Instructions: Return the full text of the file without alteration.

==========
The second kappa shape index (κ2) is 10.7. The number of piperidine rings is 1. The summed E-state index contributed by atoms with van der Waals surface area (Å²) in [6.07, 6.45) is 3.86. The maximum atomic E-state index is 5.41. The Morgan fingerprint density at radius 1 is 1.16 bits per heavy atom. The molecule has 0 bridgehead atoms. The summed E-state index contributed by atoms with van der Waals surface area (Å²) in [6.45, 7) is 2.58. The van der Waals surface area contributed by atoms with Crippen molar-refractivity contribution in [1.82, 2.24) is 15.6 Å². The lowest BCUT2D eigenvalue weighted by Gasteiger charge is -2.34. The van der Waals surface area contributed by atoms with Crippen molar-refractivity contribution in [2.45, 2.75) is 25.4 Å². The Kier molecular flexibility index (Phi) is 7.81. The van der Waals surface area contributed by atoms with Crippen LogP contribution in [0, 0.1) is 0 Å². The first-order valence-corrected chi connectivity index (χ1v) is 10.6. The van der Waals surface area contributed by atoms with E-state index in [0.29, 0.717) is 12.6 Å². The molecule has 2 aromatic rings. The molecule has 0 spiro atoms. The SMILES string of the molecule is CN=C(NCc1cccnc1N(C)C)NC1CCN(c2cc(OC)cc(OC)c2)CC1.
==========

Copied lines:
The second kappa shape index (κ2) is 10.7. The number of piperidine rings is 1. The summed E-state index contributed by atoms with van der Waals surface area (Å²) in [6.07, 6.45) is 3.86. The maximum atomic E-state index is 5.41. The Morgan fingerprint density at radius 1 is 1.16 bits per heavy atom. The molecule has 0 bridgehead atoms. The summed E-state index contributed by atoms with van der Waals surface area (Å²) in [6.45, 7) is 2.58. The van der Waals surface area contributed by atoms with Crippen molar-refractivity contribution in [1.82, 2.24) is 15.6 Å². The lowest BCUT2D eigenvalue weighted by Gasteiger charge is -2.34. The van der Waals surface area contributed by atoms with Crippen molar-refractivity contribution in [2.45, 2.75) is 25.4 Å². The Kier molecular flexibility index (Phi) is 7.81. The van der Waals surface area contributed by atoms with Crippen LogP contribution in [0, 0.1) is 0 Å². The first-order valence-corrected chi connectivity index (χ1v) is 10.6. The van der Waals surface area contributed by atoms with E-state index in [0.29, 0.717) is 12.6 Å². The molecule has 2 aromatic rings. The molecule has 0 spiro atoms. The SMILES string of the molecule is CN=C(NCc1cccnc1N(C)C)NC1CCN(c2cc(OC)cc(OC)c2)CC1.